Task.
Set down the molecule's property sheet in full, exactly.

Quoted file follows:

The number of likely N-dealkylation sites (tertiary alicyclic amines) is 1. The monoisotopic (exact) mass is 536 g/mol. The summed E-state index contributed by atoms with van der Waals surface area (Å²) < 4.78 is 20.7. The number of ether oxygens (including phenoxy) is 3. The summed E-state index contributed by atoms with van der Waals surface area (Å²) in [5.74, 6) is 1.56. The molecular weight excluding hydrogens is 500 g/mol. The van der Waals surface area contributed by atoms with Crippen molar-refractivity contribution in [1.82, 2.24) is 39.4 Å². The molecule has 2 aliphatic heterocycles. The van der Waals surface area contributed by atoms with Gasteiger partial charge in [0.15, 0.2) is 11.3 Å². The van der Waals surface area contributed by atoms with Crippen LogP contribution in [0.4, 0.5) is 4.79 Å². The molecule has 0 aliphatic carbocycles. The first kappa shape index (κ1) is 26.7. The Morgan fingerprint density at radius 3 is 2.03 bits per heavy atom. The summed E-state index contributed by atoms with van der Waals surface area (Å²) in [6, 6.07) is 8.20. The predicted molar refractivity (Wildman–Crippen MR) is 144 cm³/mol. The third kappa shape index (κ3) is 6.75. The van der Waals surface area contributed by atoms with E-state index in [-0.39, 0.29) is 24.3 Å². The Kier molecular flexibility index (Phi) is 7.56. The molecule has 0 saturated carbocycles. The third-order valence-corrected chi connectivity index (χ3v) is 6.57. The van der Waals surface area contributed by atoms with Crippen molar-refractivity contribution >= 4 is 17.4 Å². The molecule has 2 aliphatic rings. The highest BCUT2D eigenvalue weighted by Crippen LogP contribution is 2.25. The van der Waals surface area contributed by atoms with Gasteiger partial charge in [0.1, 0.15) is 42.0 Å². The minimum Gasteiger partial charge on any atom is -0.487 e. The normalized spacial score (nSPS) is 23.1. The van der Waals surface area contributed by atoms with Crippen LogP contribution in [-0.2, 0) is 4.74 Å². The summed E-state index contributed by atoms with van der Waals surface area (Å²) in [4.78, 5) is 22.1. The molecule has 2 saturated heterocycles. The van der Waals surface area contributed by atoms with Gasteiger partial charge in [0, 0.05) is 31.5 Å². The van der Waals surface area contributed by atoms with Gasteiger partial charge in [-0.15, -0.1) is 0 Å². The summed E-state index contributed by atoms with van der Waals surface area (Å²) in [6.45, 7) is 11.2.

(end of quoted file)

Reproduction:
The number of likely N-dealkylation sites (tertiary alicyclic amines) is 1. The monoisotopic (exact) mass is 536 g/mol. The summed E-state index contributed by atoms with van der Waals surface area (Å²) < 4.78 is 20.7. The number of ether oxygens (including phenoxy) is 3. The summed E-state index contributed by atoms with van der Waals surface area (Å²) in [5.74, 6) is 1.56. The molecular weight excluding hydrogens is 500 g/mol. The van der Waals surface area contributed by atoms with Crippen molar-refractivity contribution in [1.82, 2.24) is 39.4 Å². The molecule has 2 aliphatic heterocycles. The van der Waals surface area contributed by atoms with Gasteiger partial charge in [0.15, 0.2) is 11.3 Å². The van der Waals surface area contributed by atoms with Crippen LogP contribution in [0.4, 0.5) is 4.79 Å². The molecule has 0 aliphatic carbocycles. The first kappa shape index (κ1) is 26.7. The Morgan fingerprint density at radius 3 is 2.03 bits per heavy atom. The summed E-state index contributed by atoms with van der Waals surface area (Å²) in [6, 6.07) is 8.20. The predicted molar refractivity (Wildman–Crippen MR) is 144 cm³/mol. The third kappa shape index (κ3) is 6.75. The van der Waals surface area contributed by atoms with E-state index in [-0.39, 0.29) is 24.3 Å². The Kier molecular flexibility index (Phi) is 7.56. The molecule has 0 saturated carbocycles. The third-order valence-corrected chi connectivity index (χ3v) is 6.57. The van der Waals surface area contributed by atoms with Crippen molar-refractivity contribution >= 4 is 17.4 Å². The molecule has 2 aliphatic rings. The highest BCUT2D eigenvalue weighted by Crippen LogP contribution is 2.25. The van der Waals surface area contributed by atoms with Gasteiger partial charge in [0.1, 0.15) is 42.0 Å². The minimum Gasteiger partial charge on any atom is -0.487 e. The normalized spacial score (nSPS) is 23.1. The van der Waals surface area contributed by atoms with Crippen LogP contribution in [-0.2, 0) is 4.74 Å². The summed E-state index contributed by atoms with van der Waals surface area (Å²) in [4.78, 5) is 22.1. The molecule has 2 saturated heterocycles. The van der Waals surface area contributed by atoms with Gasteiger partial charge in [0, 0.05) is 31.5 Å². The van der Waals surface area contributed by atoms with Gasteiger partial charge in [-0.15, -0.1) is 0 Å². The summed E-state index contributed by atoms with van der Waals surface area (Å²) in [6.45, 7) is 11.2.